Rocket lifts off to a good start

By Christian Gagne

When going over the team schedule this year, a strong start was obviously important. Opening the season with a five game home stand will do that. And after four games, it is fair to say the Rocket has responded, winning the first three (against Shawinigan, Drummondville and Val d’Or) before dropping the fourth to Sherbrooke. With Louis Robitaille and Brett Lutes back from the rookie tournament in Hull where they wore the Phoenix colors, both have had strong starts, particularly Lutes, who was the League leading scorer after three games. He registered an impressive three goals and five assists during that stint, before being held pointless against the Castors, in a rare off night for him. So far this season, Lutes has been on a tear, playing hungry hockey, and proving he has his place in higher levels. Louis Robitaille, on his part, has continued to be his loud mouth self on the ice, getting on the nerves of opponents, all the while playing physical hockey. Sherbrooke’s Jonathan Robert was seeing a few stars after Robitaille hit him into the boards.

The return of both 20-year-olds will play a very important part in the success of the Rocket this season. The Montreal squad has also been handed the gift of not having too many players off at NHL camps, meaning they could start the year with a full line-up. Only goaltender Jonathan Cayer (Boston) and Jean-Francois Soucy (Tampa Bay) were invited to the main camps, and Cayer didn’t survive the first Bruins cuts. His replacement, Eric Bourbeau, did a very good job in the first two games. Cayer was in nets for the third and fourth games. And while he was great in the win against Val d’Or, he was average in the loss to Sherbrooke. Against the Castors, while none of the goals against were softies, none of his saves were important ones, as each big save which would have been needed turned into a goal. It still is way too early to tell how the season will play out for Cayer, but the question mark in nets hasn’t been answered and could still go either way. Our prediction remains the same, that he should be a middle of the pack #1 goaltender, which without loosing games for his team, will not steal any. His first two appearances are probably both ends of that scale.

Earlier this season, we noted that young talents had to step up, and so far, have they ever. Cory Urquhart, who showed up having gained a little in height, is now centering the second line and doing a good job at it. From day one he has been standing out, scoring a hat trick in the first intra-squad game during the first day of camp. His skills are beginning to smoothen out, meaning he is developing that raw talent of his. Playing with Michael Lambert and Fabien Laniel, the line has been most productive, and it wouldn’t come as a surprise to see Danick Jasmin-Riel join his old linemates, Laniel and Urquhart, in the near future. Jasmin-Riel is another player who has been playing well since day one. During that first day, he bodychecked more players than he had the whole previous year, and he hasn’t slowed down. You won’t confuse him as a power forward type any time soon, but last season, Jasmin-Riel was a good player when a stick length away from the boards. As the year went along, he showed more willingness to get his nose dirty, but still played a soft game. This season, he is using that big frame of his and continuing to learn how to make better use of it. 2004 first round hopeful Jeff MacAulay has stepped his play, responding to an increased role and icetime. He is still itching to get that puck in the offensive zone, but he has learned to be a little more patient and has improved his defensive zone coverage. He also has grown a little taller and larger shoulder wise, justifying why is regarded as such a high hope for his draft year.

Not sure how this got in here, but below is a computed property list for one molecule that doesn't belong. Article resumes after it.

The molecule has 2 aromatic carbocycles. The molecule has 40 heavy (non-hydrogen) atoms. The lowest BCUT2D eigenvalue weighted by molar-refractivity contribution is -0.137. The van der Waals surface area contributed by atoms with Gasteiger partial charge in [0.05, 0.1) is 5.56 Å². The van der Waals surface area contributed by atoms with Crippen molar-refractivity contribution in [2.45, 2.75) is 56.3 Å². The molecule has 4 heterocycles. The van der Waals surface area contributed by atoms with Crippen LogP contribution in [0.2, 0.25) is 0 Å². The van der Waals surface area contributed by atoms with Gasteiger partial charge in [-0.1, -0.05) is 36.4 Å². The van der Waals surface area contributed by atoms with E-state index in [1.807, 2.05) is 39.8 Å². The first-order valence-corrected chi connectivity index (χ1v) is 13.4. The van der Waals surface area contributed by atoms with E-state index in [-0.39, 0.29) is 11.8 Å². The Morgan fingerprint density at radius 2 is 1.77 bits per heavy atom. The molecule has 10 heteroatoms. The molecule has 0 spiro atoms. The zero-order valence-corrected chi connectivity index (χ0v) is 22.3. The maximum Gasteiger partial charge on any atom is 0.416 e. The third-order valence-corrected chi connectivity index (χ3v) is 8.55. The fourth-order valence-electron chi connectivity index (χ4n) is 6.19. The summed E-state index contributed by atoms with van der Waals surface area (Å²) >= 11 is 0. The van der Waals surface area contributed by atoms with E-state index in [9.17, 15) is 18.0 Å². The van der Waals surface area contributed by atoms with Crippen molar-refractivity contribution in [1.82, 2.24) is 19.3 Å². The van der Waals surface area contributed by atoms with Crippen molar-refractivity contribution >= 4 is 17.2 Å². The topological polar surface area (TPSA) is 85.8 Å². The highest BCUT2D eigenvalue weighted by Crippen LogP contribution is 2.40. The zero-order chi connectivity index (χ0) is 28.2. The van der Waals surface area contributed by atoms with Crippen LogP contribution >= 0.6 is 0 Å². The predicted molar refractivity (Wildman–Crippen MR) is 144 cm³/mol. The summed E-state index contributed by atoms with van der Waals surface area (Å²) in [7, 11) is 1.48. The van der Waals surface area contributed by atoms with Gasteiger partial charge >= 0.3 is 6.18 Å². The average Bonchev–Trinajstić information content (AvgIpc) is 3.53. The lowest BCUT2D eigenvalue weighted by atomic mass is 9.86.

The strong start and promising season is also due in part to the scouting staff of the Rocket. While they have walked away with somewhat weak crops in the first years, rookies are playing important roles this season. Import draft selection Olli Havikari has been playing sound hockey, even if he is still adapting to North American hockey and learning how to communicate. 2000 QMJHL draft selection Maxim Lapierre has been making great use of his speed on the third line, and could soon be joined by the promising Cody Jenkins. Jenkins, who was a steal in the 14th round of the 2002 draft, brings speed, energy and physical play to the table. He enjoys hitting people, and has some offensive upside to him. While he has started the year on the fourth line, with coach Gilbert Delorme not looking yet comfortable using him, Jenkins, who played in Charlottetown last year, would be a great fit with Lapierre. The major set back in such a combination at this point, would be of having two rookies playing together. How they mature during the year could be a deciding factor. And finally, the last rookie to make an important impact, has been David Laliberte, the first round selection of the Rocket in last year’s draft, third overall. His speed and offensive flair has gained him a place on the first line with Pierre-Andre Bureau and Brett Lutes.